Preventing undertreatment of pain: Model policy on controlled substances

The new directive is designed to provide guidance to medical boards and doctors on how to treat pain.

By Damon Adams — Posted May 17, 2004

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Some physicians who specialize in treating pain fear that law enforcement officers will bust through their doors for prescribing opioids. OxyContin abuse and diversion have grabbed headlines and turned the spotlight on problems of overtreating pain.

Undertreatment of pain has received less attention. But that's changing, pain experts say, as federal and other agencies look more closely at how physicians treat pain.

This month, the Federation of State Medical Boards passed a model policy on the use of controlled substances for the treatment of pain. The policy revised guidelines adopted in 1998 to give state medical boards and physicians direction on proper pain treatment.

The strengthened pain policy encourages boards to view undertreatment of pain as serious a violation as overtreatment. If boards embrace the policy as their own, doctors would face greater scrutiny for undertreatment of pain, board officials and pain experts said.

"This outlines guidelines that can assure a doctor that if he or she is following these guidelines that they will have the umbrella of safety of their state," said James Thompson, MD, CEO of the Texas-based federation, which represents 70 medical boards.

The new policy said physicians should not fear disciplinary action from boards if they treat pain for a legitimate medical purpose. Boards would judge the validity of a doctor's treatment based on available documentation.

The policy is not radically different from the 1998 guidelines. But medical board leaders saw a need to create a stronger policy to address emerging issues such as undertreatment.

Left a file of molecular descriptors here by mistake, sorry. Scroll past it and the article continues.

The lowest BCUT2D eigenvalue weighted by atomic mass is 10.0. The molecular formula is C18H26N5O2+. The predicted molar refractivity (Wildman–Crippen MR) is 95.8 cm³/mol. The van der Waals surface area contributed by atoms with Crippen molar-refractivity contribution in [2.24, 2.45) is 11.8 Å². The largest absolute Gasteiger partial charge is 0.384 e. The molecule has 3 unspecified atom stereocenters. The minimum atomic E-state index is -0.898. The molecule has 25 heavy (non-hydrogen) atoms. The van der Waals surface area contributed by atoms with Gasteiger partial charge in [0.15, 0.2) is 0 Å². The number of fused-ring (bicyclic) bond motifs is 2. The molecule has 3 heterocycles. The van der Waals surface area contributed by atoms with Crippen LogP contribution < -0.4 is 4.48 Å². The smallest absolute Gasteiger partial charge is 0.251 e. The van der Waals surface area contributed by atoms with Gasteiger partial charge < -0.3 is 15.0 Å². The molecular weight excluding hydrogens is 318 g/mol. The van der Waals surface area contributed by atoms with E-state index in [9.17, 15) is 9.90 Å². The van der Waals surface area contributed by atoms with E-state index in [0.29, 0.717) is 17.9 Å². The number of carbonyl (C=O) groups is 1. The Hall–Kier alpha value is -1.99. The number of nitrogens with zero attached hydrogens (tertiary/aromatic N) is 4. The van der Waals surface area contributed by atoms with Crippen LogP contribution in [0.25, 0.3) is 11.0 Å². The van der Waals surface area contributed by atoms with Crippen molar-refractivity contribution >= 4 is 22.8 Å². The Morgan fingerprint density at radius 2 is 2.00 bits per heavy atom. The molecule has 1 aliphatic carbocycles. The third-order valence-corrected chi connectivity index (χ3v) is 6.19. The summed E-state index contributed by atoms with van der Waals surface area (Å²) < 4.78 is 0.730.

Board leaders said the policy is not intended to increase physicians' fears or to send boards after pain specialists. Rather, the policy is meant to provide guidance to boards so doctors treat pain adequately.

"You certainly don't want patients suffering because doctors are afraid to treat, and that's why it's important to give some guidelines to the boards," said Regina Benjamin, MD, a member of the federation's board of directors and a family physician in Alabama. "You don't have to fear being disciplined for doing the right thing."

New policy raises concerns

Some pain experts say the policy might have the opposite effect: Doctors could become more fearful of being disciplined for pain treatment.

"I wouldn't be surprised if a number of doctors who are faced with over- or undertreating would opt out of treating patients where they have to address that issue on a daily basis. It'll be a hot potato situation where you pass the pain patient on to somebody else," said Mark Lema, MD, PhD, chair of the anesthesiology department at the University of Buffalo and anesthesiology, critical care and pain medicine chair at Roswell Park Cancer Institute in Buffalo, N.Y.

The 1998 federation guidelines had been adopted in all or in part by 22 state boards as of January 2004. Boards in Oregon and California disciplined doctors for undertreatment, and New Mexico revised its medical practice act to include pain undertreatment as grounds for unprofessional conduct, the federation said.

The federation a few months ago gathered board leaders and pain experts to work on a new pain treatment policy. The AMA gave its input.

"The AMA is looking for a balance in the treatment of pain patients so it's not undertreatment or overtreatment of patients," said AMA Trustee Rebecca J. Patchin, MD, a pain management specialist in Riverside, Calif.

The new policy said doctors should keep a medical record that documents the nature and intensity of the patient's pain, current and past treatments for pain and the effect of pain on physical and psychological function. A written treatment plan should state objectives to be used to determine treatment success. Physicians should periodically review the course of pain treatment.

Dr. Thompson, of the federation, expects many medical boards to adopt the new policy or develop similar policies. Pain experts who worked on the policy said more attention should be focused on undertreating pain.

"This [policy] makes it clear that it's not just excessive use of medication" that is inappropriate care, said Scott Fishman, MD, of California, president-elect of the American Academy of Pain Medicine. "It's also a problem to ignore pain."

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External links

Federation of State Medical Boards' pain policy, "Model Policy for the Use of Controlled Substances for the Treatment of Pain," in pdf (link)

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